Managing a worship band is challenging, and it takes special set of skills to keep everyone on track. Here are 7 mistakes I’ve seen even experienced worship leaders make on occasion:
There is nothing crueler you can say to a musician. Saying “you have to make your own breaks” is the equivalent of telling someone they have to be struck by lightning more often.
I’ll be the first to confess: I’m pretty bad with numbers. Over the last few years my wife has been slowly prodding me toward better financial practices, including writing down all of my business expenses. I wasn’t sure it would be worth it, but after almost a year of tracking nearly every dollar we spend (I still screw up occasionally) it’s been amazing the results. Here are 7 things that tracking expenses helped:
I was cramming for a gig this last week- a whopper set with over 64 songs and less than 4 days to work it up. Desperate for any edge I could get, I dropped $30 on the practice software AnyTune. AnyTune allows you to organize MP3s into sets, tag specific songs to practice, stair step up and down the tempo and key signature, and much much more.
This week I'm excited to have my friend and fellow Nashville musician DJ Phillips write about what he looks for when hiring pro musicians for his cover band, The Downtown Band.
DJ is someone I admire not just for his quick wit, crazy guitar chops and robust business sense, but also for his uncanny ability to hire and retain top level music talent in a town where it's difficult to hire top talent. My first gig with the band was subbing in for their keyboardist who was currently on tour with Brett Eldridge, and most of the musicians in the group are playing or have played with major acts during their careers. With over 100+ top level musicians in rotation, I don't know anyone better at identifying and hiring successful musicians.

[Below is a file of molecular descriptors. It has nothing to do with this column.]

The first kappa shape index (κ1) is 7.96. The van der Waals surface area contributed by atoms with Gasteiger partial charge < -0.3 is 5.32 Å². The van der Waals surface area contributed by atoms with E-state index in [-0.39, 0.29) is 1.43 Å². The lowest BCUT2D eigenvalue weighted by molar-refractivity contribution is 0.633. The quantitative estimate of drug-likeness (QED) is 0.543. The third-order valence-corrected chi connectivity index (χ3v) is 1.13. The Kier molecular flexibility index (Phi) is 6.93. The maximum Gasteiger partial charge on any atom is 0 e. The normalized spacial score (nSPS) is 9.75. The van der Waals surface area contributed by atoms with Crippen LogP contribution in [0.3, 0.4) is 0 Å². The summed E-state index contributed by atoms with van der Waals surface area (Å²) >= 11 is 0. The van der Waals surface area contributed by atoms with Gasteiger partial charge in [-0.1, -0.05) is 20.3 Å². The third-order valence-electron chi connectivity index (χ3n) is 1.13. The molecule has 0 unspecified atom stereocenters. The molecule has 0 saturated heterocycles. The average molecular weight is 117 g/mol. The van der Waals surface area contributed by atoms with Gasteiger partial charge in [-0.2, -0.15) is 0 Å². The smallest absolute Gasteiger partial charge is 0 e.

few months ago I played a wedding gig with some great musicians from Nashville. In typical Nashville fashion, every musician was amazing, talented, and fun to hang around with in the green room. Except one guy.
Musicians and artists are in the marketing business, and almost everything that applies to marketing a product applies to how musicians sell their brand. Here’s some of the common mistakes that musicians make when engaging with fans:
If you’re playing a long set, it’s easy to zone out and miss an important part live. Here’s a few tricks to avoid making an embarrassing mistake live:
1. Take notes beforehand.
When I say take notes, I mean chart out every song, write notes for every transition, write in the notes for every solo you play, include which patches you need for each song, etc. It’s very hard to take too many notes, and mentally writing down what you need to focus on in each song will keep you attentive at the gig.
I keep saying this in blogs because its so important: listen. Lock in as much as you can in the feel that the other band members are creating onstage, and blend in. Don’t go on autopilot with what you’re playing, or it will show. It’s easy to sonically get in the way of others when you stop listening to them.
3. Finesse your dynamics, not your notes.
By the time that you’re playing the gig, you’ve probably got all of your notes locked in. Rather than throwing off the other musicians in the group by switching your rhythms or notes, focusing on being subtle with your dynamics can keep you interested while locking in more tightly with the rest of the group.
4. Use self talk.
Keep the running dialogue in your head pointed in productive directions, and make it laser focus on your own musicianship instead of pointing out faults in other players. Above all, stay positive about your performance. Say stuff to yourself like “I’ve got this” and “you’re doing great”. It sounds stupid, but it will make a big difference in your performance.
The music industry is a ridiculously competitive field. With many musicians willing to work for free or very close to free, it makes it hard for professionals to compete. So what’s a young pro musician to do? Here are 5 ways to be more successful at getting work:
As most of you know, I love the music program MainStage. I started blogging about it about 5 years ago when I started this blog, and it quickly became a popular topic. Earlier this year I split out my MainStage interests into a full fledged patch creation company called www.patchfoundry.com, and this week we launched a brand new way of controlling MainStage’s sounds.